If to act contrary to law, is crime or sin, what name shall we give to the subvertion of the law itself? According to you it makes an end of sin, when it is, itself, the greatest of all sins. The law is given by the Eternal, and by him commanded to be observed FOREVER. It alway* remains in force, and men may violate, but cannot disannul it; because it is of perpetual obligation.

You apply Psalm xix. to this New Testament: but it is plain David sings of the law of Moses ; neither does he say a single word whereby we can have the least reason to suppose, any other was by him intended. Speaking of its faithful statutes, enlightening commandments, and righteous judgments, he takes the praise of guardedly observing them. Now what law did he observe, but the Mosaic Dispensation? And there is not the smallest colour of proof that he had the least thought of the New Testament. And I have already shown his language, when he does speak of it, in my explanation of Michtam Le David. Ps. xvi.

"If the sceptre, or light of Jewish sovereignty, was to belong to Judahfrom the time it commenced in David; andif none but such as descended from David or Judah, should be acknowledged king of the Jews, till Shiloh come; it is certain then, Messiah, or Shiloh, has come. You say the sceptre departed from Judahjat the captivity of the Jews by Nebuchadnezzar. You might as well say the sceptre departed from Judah between the death of any one king, and the installation of his successor.—DM the Jews ever acknowledge any one to be their lawful king, before Herod the great? If you answer no, then Shiloh must have come about the time of Herod.—True

inns have not three Gods, but one, Jehovah, and his spirit is their only sancti

fier. To whom only I commend you dear Jews."

This objection, if it proves any thing, proves toe much for the Messiahship of Jesus; even allowing it all the force it requires. "None but such as descended from David or Judah, should be acknowledged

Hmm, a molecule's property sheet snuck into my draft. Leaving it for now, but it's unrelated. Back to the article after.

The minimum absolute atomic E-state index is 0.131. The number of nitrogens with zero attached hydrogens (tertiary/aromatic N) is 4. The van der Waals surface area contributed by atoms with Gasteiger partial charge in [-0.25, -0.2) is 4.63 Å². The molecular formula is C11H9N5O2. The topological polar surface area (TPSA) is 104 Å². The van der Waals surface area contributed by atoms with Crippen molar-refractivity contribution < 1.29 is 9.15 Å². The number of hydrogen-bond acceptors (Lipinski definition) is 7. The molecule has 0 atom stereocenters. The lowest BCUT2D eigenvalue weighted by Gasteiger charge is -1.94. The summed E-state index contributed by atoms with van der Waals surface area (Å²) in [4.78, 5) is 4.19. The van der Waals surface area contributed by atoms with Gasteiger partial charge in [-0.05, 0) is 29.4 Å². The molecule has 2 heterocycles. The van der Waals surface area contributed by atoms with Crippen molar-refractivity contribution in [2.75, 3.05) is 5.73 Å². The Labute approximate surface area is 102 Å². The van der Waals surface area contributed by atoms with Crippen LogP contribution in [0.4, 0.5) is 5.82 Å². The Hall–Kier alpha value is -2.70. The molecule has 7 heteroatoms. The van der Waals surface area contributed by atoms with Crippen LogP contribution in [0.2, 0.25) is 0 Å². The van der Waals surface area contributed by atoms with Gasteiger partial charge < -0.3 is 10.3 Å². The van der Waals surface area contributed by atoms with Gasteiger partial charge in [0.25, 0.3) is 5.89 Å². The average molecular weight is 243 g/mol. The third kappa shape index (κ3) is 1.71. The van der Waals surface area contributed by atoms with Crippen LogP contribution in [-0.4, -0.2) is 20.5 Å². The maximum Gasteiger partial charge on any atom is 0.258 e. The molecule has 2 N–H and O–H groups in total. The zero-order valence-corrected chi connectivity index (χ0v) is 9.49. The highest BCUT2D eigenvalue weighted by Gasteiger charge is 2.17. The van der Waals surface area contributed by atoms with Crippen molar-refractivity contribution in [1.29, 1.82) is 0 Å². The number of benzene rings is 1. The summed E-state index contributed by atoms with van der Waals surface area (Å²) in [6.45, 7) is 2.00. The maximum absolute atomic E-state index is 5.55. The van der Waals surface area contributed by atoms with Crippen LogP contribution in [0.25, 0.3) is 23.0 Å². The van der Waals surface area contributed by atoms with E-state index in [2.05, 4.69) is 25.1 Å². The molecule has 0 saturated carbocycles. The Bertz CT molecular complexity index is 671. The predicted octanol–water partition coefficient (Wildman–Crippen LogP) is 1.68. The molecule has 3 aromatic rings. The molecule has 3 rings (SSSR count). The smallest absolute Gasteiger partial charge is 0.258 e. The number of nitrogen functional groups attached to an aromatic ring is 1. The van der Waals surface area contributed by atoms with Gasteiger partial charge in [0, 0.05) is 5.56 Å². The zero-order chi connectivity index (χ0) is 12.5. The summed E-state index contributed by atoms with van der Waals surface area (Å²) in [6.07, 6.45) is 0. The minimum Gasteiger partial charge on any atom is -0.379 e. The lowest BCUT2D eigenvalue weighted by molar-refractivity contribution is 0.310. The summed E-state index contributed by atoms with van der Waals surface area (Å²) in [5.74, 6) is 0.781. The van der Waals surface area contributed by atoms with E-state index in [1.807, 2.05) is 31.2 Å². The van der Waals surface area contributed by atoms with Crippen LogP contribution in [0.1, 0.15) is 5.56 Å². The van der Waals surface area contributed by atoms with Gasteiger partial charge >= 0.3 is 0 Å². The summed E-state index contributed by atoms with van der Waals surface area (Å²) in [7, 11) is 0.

[graphic][ocr errors]

king of the Jews till Shiloh come ;" you say, "It is certain then, Messiah or Shiloh, has come." Let us for argument sake, say he has come; in that case, it must have been before the sceptre departed from Judah, that is before the destruction of the first Temple ; for then the sceptre departed : for after that, none who descended from David or Judah, did in any shape hold the sceptre. As to your question about Herod being our lawful king, and none before, what can you mean? from the time of Judah Maccabeas we had lawful kings from the Chashmunian Dynasty, who were Levites, Priests, and as to Herod, he was indeed king, but not lawful; for he was not one of our brethren, but an Idumean. How then can Jesus be the Messiah, when the Messiah must have come, according to your reading, before the departure of the sceptre; even in the time of the first Temple, nearly 400 years before Jesus.

Again my brother, please to consider you wish to establish arguments which destroy each other. Jacob foretold, according to you, that the sceptre should depart from Judah, when Shiloh came. This sceptre is the throne of David, which did depart when Jesus came. Again, you wish to establish, that Shiloh is the Messiah, and does sit on the throne of David, from his advent even for ever. If your first proposition is correct, then Jesus is not Shilo ; for Jesus sits on the throne and the Scepter is even now in Judah; then Shiloh cannot be the Messiah; because according to you when he comes, the Scepter must depart from Judah. on the other hand, if Jesus is the Messiah is the Shilo, and has the Scepter, then Jacob did not foretell the truth, for according to you he said, the Scepter should depart from Judah on the coming of Shiloh.